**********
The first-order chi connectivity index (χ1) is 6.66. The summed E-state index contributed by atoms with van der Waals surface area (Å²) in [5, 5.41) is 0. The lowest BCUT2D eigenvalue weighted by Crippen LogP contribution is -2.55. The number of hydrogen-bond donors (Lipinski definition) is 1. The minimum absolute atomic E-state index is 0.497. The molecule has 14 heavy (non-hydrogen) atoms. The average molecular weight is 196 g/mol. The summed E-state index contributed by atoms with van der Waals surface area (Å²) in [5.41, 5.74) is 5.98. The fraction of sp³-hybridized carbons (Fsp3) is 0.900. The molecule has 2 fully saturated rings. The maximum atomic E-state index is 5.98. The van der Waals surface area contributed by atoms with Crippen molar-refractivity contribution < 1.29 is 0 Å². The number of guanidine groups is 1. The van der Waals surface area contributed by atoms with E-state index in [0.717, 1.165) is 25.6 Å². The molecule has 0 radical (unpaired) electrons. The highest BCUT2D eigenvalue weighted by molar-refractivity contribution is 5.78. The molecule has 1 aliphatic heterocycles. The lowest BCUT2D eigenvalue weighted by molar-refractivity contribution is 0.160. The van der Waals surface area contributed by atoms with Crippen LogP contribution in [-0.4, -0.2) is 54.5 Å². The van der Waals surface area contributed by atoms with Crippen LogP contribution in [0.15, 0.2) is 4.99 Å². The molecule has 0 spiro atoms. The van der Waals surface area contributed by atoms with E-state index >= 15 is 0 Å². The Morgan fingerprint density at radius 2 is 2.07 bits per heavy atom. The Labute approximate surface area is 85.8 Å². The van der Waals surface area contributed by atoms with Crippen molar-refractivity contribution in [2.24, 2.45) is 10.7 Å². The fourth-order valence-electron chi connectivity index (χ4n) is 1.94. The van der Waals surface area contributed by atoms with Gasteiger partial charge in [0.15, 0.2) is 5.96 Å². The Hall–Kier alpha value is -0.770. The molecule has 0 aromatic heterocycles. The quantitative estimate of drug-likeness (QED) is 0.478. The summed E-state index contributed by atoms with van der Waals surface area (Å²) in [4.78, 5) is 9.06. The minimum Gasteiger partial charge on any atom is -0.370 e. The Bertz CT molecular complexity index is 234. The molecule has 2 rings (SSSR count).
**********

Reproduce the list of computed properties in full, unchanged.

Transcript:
The first-order chi connectivity index (χ1) is 6.66. The summed E-state index contributed by atoms with van der Waals surface area (Å²) in [5, 5.41) is 0. The lowest BCUT2D eigenvalue weighted by Crippen LogP contribution is -2.55. The number of hydrogen-bond donors (Lipinski definition) is 1. The minimum absolute atomic E-state index is 0.497. The molecule has 14 heavy (non-hydrogen) atoms. The average molecular weight is 196 g/mol. The summed E-state index contributed by atoms with van der Waals surface area (Å²) in [5.41, 5.74) is 5.98. The fraction of sp³-hybridized carbons (Fsp3) is 0.900. The molecule has 2 fully saturated rings. The maximum atomic E-state index is 5.98. The van der Waals surface area contributed by atoms with Crippen molar-refractivity contribution < 1.29 is 0 Å². The number of guanidine groups is 1. The van der Waals surface area contributed by atoms with E-state index in [0.717, 1.165) is 25.6 Å². The molecule has 0 radical (unpaired) electrons. The highest BCUT2D eigenvalue weighted by molar-refractivity contribution is 5.78. The molecule has 1 aliphatic heterocycles. The lowest BCUT2D eigenvalue weighted by molar-refractivity contribution is 0.160. The van der Waals surface area contributed by atoms with Crippen LogP contribution in [-0.4, -0.2) is 54.5 Å². The van der Waals surface area contributed by atoms with Crippen LogP contribution in [0.15, 0.2) is 4.99 Å². The molecule has 0 spiro atoms. The van der Waals surface area contributed by atoms with E-state index >= 15 is 0 Å². The Morgan fingerprint density at radius 2 is 2.07 bits per heavy atom. The Labute approximate surface area is 85.8 Å². The van der Waals surface area contributed by atoms with Crippen molar-refractivity contribution in [2.24, 2.45) is 10.7 Å². The fourth-order valence-electron chi connectivity index (χ4n) is 1.94. The van der Waals surface area contributed by atoms with Gasteiger partial charge in [0.15, 0.2) is 5.96 Å². The Hall–Kier alpha value is -0.770. The molecule has 0 aromatic heterocycles. The quantitative estimate of drug-likeness (QED) is 0.478. The summed E-state index contributed by atoms with van der Waals surface area (Å²) in [4.78, 5) is 9.06. The minimum Gasteiger partial charge on any atom is -0.370 e. The Bertz CT molecular complexity index is 234. The molecule has 2 rings (SSSR count).